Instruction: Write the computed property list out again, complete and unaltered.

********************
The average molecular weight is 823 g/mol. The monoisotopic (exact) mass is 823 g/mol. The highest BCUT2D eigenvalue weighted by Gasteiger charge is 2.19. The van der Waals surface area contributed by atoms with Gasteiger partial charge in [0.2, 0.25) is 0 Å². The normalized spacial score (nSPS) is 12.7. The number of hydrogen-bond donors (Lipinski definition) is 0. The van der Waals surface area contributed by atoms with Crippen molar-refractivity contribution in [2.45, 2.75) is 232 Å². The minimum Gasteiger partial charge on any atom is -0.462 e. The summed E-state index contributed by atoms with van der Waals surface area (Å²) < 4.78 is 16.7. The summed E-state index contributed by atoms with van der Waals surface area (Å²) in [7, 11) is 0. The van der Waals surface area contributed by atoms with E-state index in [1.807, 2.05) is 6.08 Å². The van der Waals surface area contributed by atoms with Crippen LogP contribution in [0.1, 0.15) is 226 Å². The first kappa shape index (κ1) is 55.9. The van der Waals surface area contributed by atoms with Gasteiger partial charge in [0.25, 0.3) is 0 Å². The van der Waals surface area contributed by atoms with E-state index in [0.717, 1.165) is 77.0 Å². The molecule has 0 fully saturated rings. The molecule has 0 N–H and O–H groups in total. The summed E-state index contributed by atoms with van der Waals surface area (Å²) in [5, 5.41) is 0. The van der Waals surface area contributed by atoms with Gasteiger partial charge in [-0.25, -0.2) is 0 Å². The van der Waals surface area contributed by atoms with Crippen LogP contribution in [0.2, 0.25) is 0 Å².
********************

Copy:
The average molecular weight is 823 g/mol. The monoisotopic (exact) mass is 823 g/mol. The highest BCUT2D eigenvalue weighted by Gasteiger charge is 2.19. The van der Waals surface area contributed by atoms with Gasteiger partial charge in [0.2, 0.25) is 0 Å². The normalized spacial score (nSPS) is 12.7. The number of hydrogen-bond donors (Lipinski definition) is 0. The van der Waals surface area contributed by atoms with Crippen molar-refractivity contribution in [2.45, 2.75) is 232 Å². The minimum Gasteiger partial charge on any atom is -0.462 e. The summed E-state index contributed by atoms with van der Waals surface area (Å²) < 4.78 is 16.7. The summed E-state index contributed by atoms with van der Waals surface area (Å²) in [7, 11) is 0. The van der Waals surface area contributed by atoms with E-state index in [1.807, 2.05) is 6.08 Å². The van der Waals surface area contributed by atoms with Crippen LogP contribution in [0.1, 0.15) is 226 Å². The first kappa shape index (κ1) is 55.9. The van der Waals surface area contributed by atoms with Gasteiger partial charge in [0.25, 0.3) is 0 Å². The van der Waals surface area contributed by atoms with E-state index in [0.717, 1.165) is 77.0 Å². The molecule has 0 fully saturated rings. The molecule has 0 N–H and O–H groups in total. The summed E-state index contributed by atoms with van der Waals surface area (Å²) in [5, 5.41) is 0. The van der Waals surface area contributed by atoms with Gasteiger partial charge in [-0.25, -0.2) is 0 Å². The van der Waals surface area contributed by atoms with Crippen LogP contribution in [0.2, 0.25) is 0 Å².